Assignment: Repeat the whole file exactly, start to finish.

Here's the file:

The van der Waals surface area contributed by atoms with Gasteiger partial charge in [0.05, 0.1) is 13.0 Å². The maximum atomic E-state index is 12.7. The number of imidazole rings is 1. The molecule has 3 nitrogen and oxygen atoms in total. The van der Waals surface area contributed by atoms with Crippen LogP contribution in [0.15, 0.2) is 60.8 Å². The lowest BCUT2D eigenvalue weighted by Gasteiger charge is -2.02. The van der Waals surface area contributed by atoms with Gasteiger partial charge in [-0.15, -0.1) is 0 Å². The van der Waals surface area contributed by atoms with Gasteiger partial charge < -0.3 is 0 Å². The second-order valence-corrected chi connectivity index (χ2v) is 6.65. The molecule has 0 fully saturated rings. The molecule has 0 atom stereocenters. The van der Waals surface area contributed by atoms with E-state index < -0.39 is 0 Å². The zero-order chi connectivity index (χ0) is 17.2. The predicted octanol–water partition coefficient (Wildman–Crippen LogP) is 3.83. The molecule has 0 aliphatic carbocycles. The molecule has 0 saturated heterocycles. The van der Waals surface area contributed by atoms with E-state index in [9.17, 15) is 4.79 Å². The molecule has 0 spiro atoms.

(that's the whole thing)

The van der Waals surface area contributed by atoms with Gasteiger partial charge in [0.05, 0.1) is 13.0 Å². The maximum atomic E-state index is 12.7. The number of imidazole rings is 1. The molecule has 3 nitrogen and oxygen atoms in total. The van der Waals surface area contributed by atoms with Crippen LogP contribution in [0.15, 0.2) is 60.8 Å². The lowest BCUT2D eigenvalue weighted by Gasteiger charge is -2.02. The van der Waals surface area contributed by atoms with Gasteiger partial charge in [-0.15, -0.1) is 0 Å². The van der Waals surface area contributed by atoms with Gasteiger partial charge < -0.3 is 0 Å². The second-order valence-corrected chi connectivity index (χ2v) is 6.65. The molecule has 0 fully saturated rings. The molecule has 0 atom stereocenters. The van der Waals surface area contributed by atoms with E-state index < -0.39 is 0 Å². The zero-order chi connectivity index (χ0) is 17.2. The predicted octanol–water partition coefficient (Wildman–Crippen LogP) is 3.83. The molecule has 0 aliphatic carbocycles. The molecule has 0 saturated heterocycles. The van der Waals surface area contributed by atoms with E-state index in [9.17, 15) is 4.79 Å². The molecule has 0 spiro atoms.